Answering to Grace’s Mom: A Surprising Joy

One afternoon recently, Anna and I headed over to Grace’s elementary school. Parents and other family members can join their kids for lunch, and this had been on my to-do list for, let’s see, the past year. #gettingthingsdone

Grace’s kind teacher invited me to come in a bit early so that I could read a story to the class before the lunch period.

“Yay!” Grace said.

Anna frowned. “I don’t want to read.”

“You can sit next to me on the rug,” Grace told her little sister.

Anna kept frowning.

That afternoon, I stuffed my tote bag with several seasonal story selections, lunch for Anna and me, and water bottles. Anna and I arrived at Grace’s school right on time. I like to tell people they can count on me to be right on time, or a smidge behind schedule—but definitely, reliably not early.

Grace smiled when Anna and I walked into her classroom. I knew many of the other kids from around the neighborhood, sports and other activities, and they smiled too. “Hi, Grace’s mom!” they said.

I so appreciated how welcoming the whole class was, and I loved reading a story (“The Little Old Lady Who Was Not Afraid of Anything”) to them. The whole time, Grace kept smiling at me. After story time, Anna and I followed Grace to the cafeteria. Grace showed us where to sit. A lot of kids crowded around me, which had zero effect on my ego—I knew I was the daily novelty.

“Grace’s mom, can you open my straw?” one of the kids asked.

“Sure,” I replied.

“Mom,” Anna hissed. She was huddled beside me. “I need help too.”

I gave Anna her turkey and cheese sandwich.

“Grace’s mom! I have a sandwich too,” another kid said. “My mom cuts the crust off because I don’t like it.”

“That’s so nice,” I said.

Anna was tugging on my arm. “Mom. I don’t like crust either, but you left mine on.”

I glanced at her. She scrunched up her nose. “You’re going to be OK, honey.”

A lot of kids crowded around me, which had zero effect on my ego—I knew I was the daily novelty.

I loved dropping in at Grace’s school that day. I was there for about thirty minutes, and I loved everything about that time. I recognized that Grace was happy I was there, and I remembered that being there means a lot to people. I felt deeply grateful I was able to be there.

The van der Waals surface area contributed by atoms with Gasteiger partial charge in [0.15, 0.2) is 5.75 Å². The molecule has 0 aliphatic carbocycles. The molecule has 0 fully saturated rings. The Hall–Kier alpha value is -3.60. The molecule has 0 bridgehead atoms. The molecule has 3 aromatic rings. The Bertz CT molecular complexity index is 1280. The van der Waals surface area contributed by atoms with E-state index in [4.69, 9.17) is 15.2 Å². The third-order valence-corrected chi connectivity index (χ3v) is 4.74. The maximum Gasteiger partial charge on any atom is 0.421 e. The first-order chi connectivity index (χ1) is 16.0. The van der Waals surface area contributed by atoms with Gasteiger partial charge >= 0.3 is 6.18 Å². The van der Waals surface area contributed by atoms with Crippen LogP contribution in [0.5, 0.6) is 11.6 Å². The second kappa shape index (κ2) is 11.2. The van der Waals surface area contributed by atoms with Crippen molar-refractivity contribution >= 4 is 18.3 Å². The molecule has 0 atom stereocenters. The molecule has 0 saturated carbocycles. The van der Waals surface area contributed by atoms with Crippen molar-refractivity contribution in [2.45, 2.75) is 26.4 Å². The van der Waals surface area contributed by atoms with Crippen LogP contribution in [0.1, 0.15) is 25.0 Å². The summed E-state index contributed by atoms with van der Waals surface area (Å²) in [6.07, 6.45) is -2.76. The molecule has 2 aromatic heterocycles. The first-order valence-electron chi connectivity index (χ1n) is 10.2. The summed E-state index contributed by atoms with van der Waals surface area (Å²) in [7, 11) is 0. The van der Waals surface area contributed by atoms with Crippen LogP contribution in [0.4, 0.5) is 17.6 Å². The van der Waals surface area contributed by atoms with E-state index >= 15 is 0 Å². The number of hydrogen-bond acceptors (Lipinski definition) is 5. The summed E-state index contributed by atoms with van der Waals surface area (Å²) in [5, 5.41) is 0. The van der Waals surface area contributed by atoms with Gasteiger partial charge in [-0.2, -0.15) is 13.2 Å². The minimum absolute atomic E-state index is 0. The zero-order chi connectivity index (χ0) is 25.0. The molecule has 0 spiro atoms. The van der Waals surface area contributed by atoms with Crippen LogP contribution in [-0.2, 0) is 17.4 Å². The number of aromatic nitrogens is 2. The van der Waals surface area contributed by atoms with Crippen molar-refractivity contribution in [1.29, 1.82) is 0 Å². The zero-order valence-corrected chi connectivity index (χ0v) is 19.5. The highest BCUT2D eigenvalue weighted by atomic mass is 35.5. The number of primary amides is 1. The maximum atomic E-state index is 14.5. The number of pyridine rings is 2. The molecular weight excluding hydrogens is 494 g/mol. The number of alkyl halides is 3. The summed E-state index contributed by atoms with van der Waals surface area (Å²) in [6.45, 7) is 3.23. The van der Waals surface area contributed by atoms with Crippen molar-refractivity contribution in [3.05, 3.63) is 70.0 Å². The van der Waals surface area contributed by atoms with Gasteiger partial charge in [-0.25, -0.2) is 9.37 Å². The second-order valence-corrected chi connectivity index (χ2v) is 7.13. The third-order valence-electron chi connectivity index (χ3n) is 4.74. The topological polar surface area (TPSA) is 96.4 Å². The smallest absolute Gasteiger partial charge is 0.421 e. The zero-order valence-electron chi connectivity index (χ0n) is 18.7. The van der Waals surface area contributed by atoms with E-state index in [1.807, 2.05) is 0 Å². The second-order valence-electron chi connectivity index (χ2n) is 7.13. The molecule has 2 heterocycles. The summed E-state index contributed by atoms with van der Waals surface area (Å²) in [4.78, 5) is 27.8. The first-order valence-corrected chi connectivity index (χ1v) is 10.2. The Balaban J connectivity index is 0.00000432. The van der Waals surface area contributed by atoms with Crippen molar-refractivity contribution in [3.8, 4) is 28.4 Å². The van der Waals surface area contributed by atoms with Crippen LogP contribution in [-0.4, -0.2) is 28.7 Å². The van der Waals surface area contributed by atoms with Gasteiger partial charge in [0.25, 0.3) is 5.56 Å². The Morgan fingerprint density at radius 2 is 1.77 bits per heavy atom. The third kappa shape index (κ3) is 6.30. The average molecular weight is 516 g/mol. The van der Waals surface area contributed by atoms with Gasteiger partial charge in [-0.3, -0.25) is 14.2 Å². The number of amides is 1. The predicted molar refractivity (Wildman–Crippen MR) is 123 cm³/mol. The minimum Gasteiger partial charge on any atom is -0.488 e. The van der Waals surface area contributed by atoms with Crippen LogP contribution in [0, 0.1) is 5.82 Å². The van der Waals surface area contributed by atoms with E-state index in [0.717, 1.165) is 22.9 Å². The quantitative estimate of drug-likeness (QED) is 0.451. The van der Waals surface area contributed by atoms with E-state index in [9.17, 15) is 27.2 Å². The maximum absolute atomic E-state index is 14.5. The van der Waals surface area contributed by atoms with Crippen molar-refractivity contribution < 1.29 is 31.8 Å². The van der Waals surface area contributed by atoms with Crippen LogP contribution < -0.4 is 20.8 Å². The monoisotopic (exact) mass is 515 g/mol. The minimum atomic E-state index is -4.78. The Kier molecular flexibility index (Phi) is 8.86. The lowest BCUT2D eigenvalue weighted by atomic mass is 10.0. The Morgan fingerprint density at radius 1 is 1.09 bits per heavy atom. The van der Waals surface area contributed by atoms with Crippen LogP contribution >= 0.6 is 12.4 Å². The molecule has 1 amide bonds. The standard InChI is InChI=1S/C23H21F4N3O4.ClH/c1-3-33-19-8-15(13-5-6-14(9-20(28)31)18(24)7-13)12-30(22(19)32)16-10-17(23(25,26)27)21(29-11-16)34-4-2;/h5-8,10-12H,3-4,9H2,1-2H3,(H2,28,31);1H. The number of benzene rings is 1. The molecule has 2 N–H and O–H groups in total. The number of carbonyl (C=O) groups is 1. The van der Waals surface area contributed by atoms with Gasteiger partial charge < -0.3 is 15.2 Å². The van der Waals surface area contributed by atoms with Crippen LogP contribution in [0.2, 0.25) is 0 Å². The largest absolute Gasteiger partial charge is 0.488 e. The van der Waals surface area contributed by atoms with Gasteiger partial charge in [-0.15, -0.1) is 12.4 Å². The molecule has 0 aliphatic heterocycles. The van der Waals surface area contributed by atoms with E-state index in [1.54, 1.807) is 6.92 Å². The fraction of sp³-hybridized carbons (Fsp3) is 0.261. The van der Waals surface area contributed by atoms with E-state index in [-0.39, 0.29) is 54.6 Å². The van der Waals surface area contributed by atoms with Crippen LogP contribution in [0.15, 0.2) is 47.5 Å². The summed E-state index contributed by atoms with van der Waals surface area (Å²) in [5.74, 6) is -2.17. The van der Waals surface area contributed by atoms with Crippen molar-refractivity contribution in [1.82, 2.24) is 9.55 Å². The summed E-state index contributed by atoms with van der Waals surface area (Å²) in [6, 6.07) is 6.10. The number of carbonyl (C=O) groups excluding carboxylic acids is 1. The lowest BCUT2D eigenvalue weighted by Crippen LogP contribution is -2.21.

I also felt something I wasn’t expecting, something that really surprised me. I felt joy when my daughter’s classmates and friends called me “Grace’s mom,” when they addressed me in that way.

It made me smile. It was sweet, and innocent.

When I was growing up, I wasn’t a child (girl) who spent hours dreaming up names for her future children. Instead, I surveyed baby names websites for ideas on what to name characters in stories I was writing. I wasn’t an instinctively motherly person.

Even now, I know there are things, maternally, I could be doing more wholeheartedly. Like, play more games with the girls. (Although they often cheat, at everything from Candy Land to the Dr. Seuss Matching Game.)

Still, I could be more fun…and less selfish. During the fellowship after church on Sunday, Anna revealed to another lady, “My mom ate all our Pirate’s Booty again.” Grace chimed in that they had discovered the empty bag in the trash.

Yeah…all true stories, unfortunately.

…Anna revealed to another lady, “My mom ate all our Pirate’s Booty again.”

What touched my heart most of all, I think, in being called “Grace’s mom” is that Grace beamed. Grace was proud…of me. Despite all the things I could have done (and could do) better, she still wanted to claim me as her mom.

And I am proud of Grace. I love being her mom, and Anna’s too.

Somebody out there (a graduate student, maybe) probably could write a paper about the detriments of answering to “[insert name of child]’s mom.” I used to write papers like that back in my own graduate school days, and I can envision the discussion: loss of identity, sense of self dependent on relationship status, a note about postmodernism thrown in for good measure. Some of that would even be true.

When we become parents, we do experience a loss, of carefree-ness. We let a more carefree part of ourselves go, and settle into a more grown-up role. There is so much we gain too, though.

I’ve always been more of a “both/and” rather than an “either/or” person. Loss and gain, rather than just loss or just gain. Shades of gray, not black or white.

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Sometimes, even “both/and” comes with its own set of headaches. After Stanton and I got married, I used both last names (my maiden and married names) on everything: my driver’s license, address labels and, most importantly to me, bylines for articles I wrote.